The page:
After what seemed both an instant and an interminable amount of time, a red glitter appeared in front of me. It shimmered like a flame in a breeze and became larger as we approached each other. I had no doubt that this image was no mirage and was directing its passage specifically at me. The muscles in my navel began to quake and my nervous system felt like it had taken on the fire that as of yet only my eyes could see. Whether this red image would solidify into a distinct form, I did not know; nevertheless, its livingness was apparent to me from the thoughts that began to swirl inside my mind.
These thoughts were particular threads of meaning that transported me to different experiences in my life. I found myself in freefall through uncountable memories. At one moment, I was with the red-head woman sitting on the rock talking about pure existence. At another moment, I was lying in bed with my girl friend talking about the verisimilitude between orgasm and samadhi, a state of mystical union with spirit. The closer the flame came to me, the farther back these threads took me into my past. During one interlude, which seemed to last longer than the others, I was in school as a young student taking a spelling test on words that were still pinned to the bulletin board. When I brought this lapse in planning to my teacher’s attention, she took my paper and sent me into the hall. It occurred to me that everyone in the room was going to get a 100 that day except me. Meanwhile, as I was leaning against the wall, shamed by my failure in the classroom, the red-head beauty that had fired my young blood happened to walk by. She gave me not a glance.
Suddenly, the mind journey ceased and the flame had become the red-head woman who had earlier sent me on this journey by cutting my mind loose from the world I had left behind.
“You made it,” she said from inside a smile that referred seemingly to nothing. We faced each other on common ground, both on the glacier and on the plane of pure existence, the dual reality of which had been the true lesson she had been trying to teach me. From what I was experiencing looking at her, we could just as easily have been still sitting on the rock with the sound of the ancient river flowing around us. What I realized now was that there was no possible observer beyond myself, neither here on the glacier nor there on the rock, not even on the bed with my girl friend wanting again to explore the mysteries of orgasm. All of my experiences were self-contained. They had no reality outside the moment. I was a witness to all of these events as well as a participant. As a witness I remained innocent. As a participant, I was always lost.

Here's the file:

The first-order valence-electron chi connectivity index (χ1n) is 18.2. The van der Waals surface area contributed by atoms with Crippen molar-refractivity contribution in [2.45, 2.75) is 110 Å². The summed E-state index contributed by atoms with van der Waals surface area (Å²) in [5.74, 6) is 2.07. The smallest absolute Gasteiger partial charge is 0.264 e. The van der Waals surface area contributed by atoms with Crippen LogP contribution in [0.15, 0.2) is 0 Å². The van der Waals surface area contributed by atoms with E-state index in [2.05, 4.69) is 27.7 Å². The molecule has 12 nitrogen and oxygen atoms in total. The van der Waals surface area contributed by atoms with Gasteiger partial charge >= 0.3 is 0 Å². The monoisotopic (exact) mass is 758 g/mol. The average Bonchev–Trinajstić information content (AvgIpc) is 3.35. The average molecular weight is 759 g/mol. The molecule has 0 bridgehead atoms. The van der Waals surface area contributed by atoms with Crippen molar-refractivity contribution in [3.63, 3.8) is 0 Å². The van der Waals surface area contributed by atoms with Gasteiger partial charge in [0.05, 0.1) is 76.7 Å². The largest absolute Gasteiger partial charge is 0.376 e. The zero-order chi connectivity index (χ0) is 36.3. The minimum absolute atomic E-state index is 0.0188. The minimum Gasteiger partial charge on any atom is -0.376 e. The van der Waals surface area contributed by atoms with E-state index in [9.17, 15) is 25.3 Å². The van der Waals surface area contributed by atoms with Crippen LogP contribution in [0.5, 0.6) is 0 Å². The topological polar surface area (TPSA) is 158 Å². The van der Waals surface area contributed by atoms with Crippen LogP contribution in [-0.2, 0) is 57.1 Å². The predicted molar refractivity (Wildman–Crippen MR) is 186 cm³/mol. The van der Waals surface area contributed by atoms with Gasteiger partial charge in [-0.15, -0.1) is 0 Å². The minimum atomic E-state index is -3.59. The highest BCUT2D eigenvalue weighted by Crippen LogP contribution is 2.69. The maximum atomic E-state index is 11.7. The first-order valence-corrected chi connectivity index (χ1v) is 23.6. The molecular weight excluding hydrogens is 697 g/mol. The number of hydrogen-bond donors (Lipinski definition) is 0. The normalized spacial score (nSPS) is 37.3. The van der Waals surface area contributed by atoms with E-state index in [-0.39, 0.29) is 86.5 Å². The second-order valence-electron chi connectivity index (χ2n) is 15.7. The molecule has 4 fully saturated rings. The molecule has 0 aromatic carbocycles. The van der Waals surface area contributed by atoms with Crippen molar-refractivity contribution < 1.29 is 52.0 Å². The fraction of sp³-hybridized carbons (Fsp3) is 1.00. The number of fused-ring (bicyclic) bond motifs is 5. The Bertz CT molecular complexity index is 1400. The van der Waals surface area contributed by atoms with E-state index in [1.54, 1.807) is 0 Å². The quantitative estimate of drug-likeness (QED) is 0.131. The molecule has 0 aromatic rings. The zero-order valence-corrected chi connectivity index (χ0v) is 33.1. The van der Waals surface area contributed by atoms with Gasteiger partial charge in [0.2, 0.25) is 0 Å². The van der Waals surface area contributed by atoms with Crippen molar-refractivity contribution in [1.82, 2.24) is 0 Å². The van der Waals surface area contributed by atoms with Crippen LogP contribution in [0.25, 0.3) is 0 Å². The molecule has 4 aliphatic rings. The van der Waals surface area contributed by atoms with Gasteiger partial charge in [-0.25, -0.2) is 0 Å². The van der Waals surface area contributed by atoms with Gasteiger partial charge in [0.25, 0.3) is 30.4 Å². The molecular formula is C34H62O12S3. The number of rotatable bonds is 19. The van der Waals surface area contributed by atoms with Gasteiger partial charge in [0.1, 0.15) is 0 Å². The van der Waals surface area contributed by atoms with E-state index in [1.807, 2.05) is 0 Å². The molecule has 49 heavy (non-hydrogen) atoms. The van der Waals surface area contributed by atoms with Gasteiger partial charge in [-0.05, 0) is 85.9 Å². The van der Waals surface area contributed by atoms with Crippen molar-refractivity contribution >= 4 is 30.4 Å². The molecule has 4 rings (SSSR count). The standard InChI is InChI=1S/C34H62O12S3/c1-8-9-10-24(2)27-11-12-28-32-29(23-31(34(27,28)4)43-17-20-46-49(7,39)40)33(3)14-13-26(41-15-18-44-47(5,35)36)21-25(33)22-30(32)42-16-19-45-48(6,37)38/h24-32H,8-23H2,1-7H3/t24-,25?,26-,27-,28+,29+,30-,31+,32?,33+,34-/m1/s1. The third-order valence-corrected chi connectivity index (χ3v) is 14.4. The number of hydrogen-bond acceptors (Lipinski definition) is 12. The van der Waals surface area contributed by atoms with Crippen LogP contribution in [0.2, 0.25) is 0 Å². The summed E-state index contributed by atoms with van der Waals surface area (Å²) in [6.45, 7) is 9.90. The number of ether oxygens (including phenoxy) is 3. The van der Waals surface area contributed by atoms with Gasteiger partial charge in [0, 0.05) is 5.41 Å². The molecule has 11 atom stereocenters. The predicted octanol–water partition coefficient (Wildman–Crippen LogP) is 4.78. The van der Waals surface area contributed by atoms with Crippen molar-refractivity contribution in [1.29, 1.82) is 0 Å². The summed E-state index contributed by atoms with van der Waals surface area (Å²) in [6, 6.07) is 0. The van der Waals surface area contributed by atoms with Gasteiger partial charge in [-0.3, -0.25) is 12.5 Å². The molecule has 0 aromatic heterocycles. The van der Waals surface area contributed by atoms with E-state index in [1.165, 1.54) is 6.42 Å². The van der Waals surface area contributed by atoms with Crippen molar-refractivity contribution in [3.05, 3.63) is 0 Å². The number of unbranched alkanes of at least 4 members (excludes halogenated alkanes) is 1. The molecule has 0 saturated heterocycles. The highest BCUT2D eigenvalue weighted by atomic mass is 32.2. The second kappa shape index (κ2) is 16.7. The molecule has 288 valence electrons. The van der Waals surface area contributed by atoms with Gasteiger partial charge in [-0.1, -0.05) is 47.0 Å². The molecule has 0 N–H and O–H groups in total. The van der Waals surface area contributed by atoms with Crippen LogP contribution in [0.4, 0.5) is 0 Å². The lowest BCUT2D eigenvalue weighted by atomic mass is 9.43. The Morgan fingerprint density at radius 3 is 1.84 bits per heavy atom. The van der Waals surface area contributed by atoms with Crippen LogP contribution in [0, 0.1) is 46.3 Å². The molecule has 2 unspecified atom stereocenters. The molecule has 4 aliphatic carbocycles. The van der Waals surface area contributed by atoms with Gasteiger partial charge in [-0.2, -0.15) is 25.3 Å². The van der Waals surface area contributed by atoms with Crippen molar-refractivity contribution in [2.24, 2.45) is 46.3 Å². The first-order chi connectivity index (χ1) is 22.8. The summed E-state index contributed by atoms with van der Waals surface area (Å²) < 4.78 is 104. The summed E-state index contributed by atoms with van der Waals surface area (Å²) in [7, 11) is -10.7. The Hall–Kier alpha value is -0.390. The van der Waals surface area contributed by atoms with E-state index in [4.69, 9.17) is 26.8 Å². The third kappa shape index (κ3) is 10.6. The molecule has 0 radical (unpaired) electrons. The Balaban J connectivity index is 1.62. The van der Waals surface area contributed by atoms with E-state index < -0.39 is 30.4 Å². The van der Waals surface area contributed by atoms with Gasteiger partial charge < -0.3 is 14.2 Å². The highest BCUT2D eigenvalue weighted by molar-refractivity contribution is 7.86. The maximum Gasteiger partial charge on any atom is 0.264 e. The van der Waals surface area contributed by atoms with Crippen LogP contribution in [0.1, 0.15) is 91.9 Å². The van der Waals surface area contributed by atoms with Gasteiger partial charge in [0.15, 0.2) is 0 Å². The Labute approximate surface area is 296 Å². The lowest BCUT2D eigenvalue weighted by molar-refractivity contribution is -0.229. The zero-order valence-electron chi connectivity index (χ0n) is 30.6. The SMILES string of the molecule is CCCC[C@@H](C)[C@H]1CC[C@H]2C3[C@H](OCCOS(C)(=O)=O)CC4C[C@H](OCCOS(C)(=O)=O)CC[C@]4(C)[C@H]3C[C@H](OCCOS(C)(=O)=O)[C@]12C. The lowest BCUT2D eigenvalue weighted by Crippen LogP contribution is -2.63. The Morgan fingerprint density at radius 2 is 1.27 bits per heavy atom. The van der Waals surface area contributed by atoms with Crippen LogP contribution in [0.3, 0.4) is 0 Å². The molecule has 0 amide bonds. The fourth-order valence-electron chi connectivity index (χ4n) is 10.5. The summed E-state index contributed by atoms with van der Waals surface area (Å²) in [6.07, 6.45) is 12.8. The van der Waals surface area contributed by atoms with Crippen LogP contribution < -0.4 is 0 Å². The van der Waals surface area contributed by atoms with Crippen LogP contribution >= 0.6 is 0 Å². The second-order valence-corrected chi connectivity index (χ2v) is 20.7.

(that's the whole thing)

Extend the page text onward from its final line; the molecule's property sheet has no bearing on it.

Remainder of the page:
“How do I find the sadhu? Every direction looks the same.”
She motioned me to sit down with her. The ice burned through my pants. She was about to speak, when she glanced at my hands holding the journal. I could see in her eyes that she recognized the flaming symbols that were imbedded in the pages of the book, but beyond that recognition she became distracted as if trying to dismiss some perplexity. In slow motion, she pressed a finger tip to her tongue then used the wetness to wipe a smudge from the faded gold color of the cover. Gently, she lifted it from my hands and opened it. For a few minutes within unfathomable silence, far beneath the waves of wind brushing against our bodies and even beyond the mighty fire of the sun, she read.
Without taking her eyes off the book, she asked for a pen. I reached into my pack and pulled one out. For a few moments she held the pen in the air like an artist waiting for the moment of pure inspiration. Then she flipped the book over, opened it from the back and began to write.
After a few minutes, she paused and said, “You and I have gone as far as we can on this journey. In a few minutes, you will know everything beyond which there is nothing more you can know.”
            She lowered her head and continued to write while I swept  the landscape with my eyes as if there were still something to find in the mountains, which now were as much the emptiness between them as well as their massive slopes and peaks covered with snow. I contemplated the idea that after we were finished doing whatever we were doing, I would at least have her as a guide on the way back. She had been here and gotten back before. With these thoughts, I also realized that without her I was actually lost. Again, the landscape had become for me a metaphor. I remembered how hard it had been for me to grasp her explanation of metaphor earlier when I was still a classroom teacher on pilgrimage. On this glacier, the word meant something real for the first time because it existed in multi-dimensions as contradictory, nevertheless, valid truths. First there is no metaphor; the world is just the world. Then there is metaphor; the world is an indicator of a transcendental wholeness behind it. And then there isn’t; with no distinction between the two, neither can be defined.  The blue sky continued to blaze like an indifferent force penetrating my soul.